Welcome back to another exciting episode of Saturday Night Movie Sleepovers! This week the boys are kicking the Summer Season off with a ‘bang’, taking on an epic action extravaganza, one that has become an out-and-out classic in cinema history and for some, the complete embodiment of the 1980s action genre on a whole. Dion Baia and J. Blake are going all in with absolutely no regards as they cover the Arnold Schwarzenegger exemplum, Commando, from 1985.
The fellas are unabashed about their love for this film, and as some attribute this movie a classic only because of it’s supposedly ‘camp’ valve or consider it a ‘guilty pleasure’, Blake and Dion instead firmly put their feet down and gush about their love for this Schwarzenegger classic. There’s so much to talk about here that they carefully break the film down, scene by scene, so not to miss any fan cherished moments, performances, or legendary dialogue. They explain the background behind the making of the film, realizing very quickly that this vehicle could be called the originalversion of the Liam Neeson fan-favorite, Taken. They methodically and painstakingly analyze the pacing, structure, and winding journey, leading to it’s eventual climax. So… how does this film hold up after 30+ years? Is it really ‘the gold standard‘ for action films of the time, and can it actually represent that genre perfectly on a whole? And is it the apex of that trend of 80s action-hero movies? Aside from Arnold, how are the other performances? And what the heck does the legendary silent film comedic star Harold Lloyd have to do with all of this? Well, grab your favorite Kalashnikov, RPG, combat vest and some burnt cork, because the boys are taking no prisoners in this brand edition of Saturday Night Movie Sleepovers!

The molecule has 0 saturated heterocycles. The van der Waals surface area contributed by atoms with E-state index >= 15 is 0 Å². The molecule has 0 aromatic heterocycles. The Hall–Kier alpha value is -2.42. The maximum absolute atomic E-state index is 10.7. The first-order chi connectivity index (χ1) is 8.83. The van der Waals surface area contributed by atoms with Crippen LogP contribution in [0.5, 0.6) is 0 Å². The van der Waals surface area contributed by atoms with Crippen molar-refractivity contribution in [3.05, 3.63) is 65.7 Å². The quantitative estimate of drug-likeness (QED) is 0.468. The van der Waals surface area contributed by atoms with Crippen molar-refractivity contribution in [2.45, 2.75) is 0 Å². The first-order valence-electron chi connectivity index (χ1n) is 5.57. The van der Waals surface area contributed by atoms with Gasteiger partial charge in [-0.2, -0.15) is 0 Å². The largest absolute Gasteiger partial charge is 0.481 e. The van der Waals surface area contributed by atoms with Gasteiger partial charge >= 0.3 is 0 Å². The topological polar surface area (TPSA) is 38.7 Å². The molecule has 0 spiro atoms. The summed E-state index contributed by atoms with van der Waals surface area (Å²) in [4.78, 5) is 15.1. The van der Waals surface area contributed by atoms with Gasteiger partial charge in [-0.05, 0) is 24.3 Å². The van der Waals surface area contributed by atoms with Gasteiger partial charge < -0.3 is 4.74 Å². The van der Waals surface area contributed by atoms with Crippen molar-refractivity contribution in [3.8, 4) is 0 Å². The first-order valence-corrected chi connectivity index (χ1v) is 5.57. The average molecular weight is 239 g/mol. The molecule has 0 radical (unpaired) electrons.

The boys are back for an all new, exhilarating and enthralling episode of Saturday Night Movie Sleepovers! J. Blake and Dion Baia are both digging back into their childhoods and taking on the legend of the Sasquatch. Instead of looking at him as a terrible monster, they pick a film that makes everyone wish they could have a big, cuddly bigfoot of their very own… 1987’s Harry and the Hendersons.
Dion and Blake discuss the mythology of the creature, particularly as it relates to cinema and the small screen of the 1970’s-80’s. They get into the mixed reviews that this feel-good film received upon its initial release, and frankly don’t hold back their opinions regarding the matter. They chat about the overall themes, and how it related then (and now) to the social and ecological movements of the era. They also segue to the other elephant in the room, the genius that is SFX pioneer Rick Baker and his body of work, and their mutual disgust that he announced earlier this year that he is retiring because…wait for it… there is not enough work out there because of the use of CGI today in moviemaking. And again, the lads don’t hold back on their thoughts on the subject. So get your tent, outdoor gear, and a pair of binoculars because we’re off looking for Sasquatch and Yeti’s in this weeks all new episode of Saturday Night MovieSleepovers!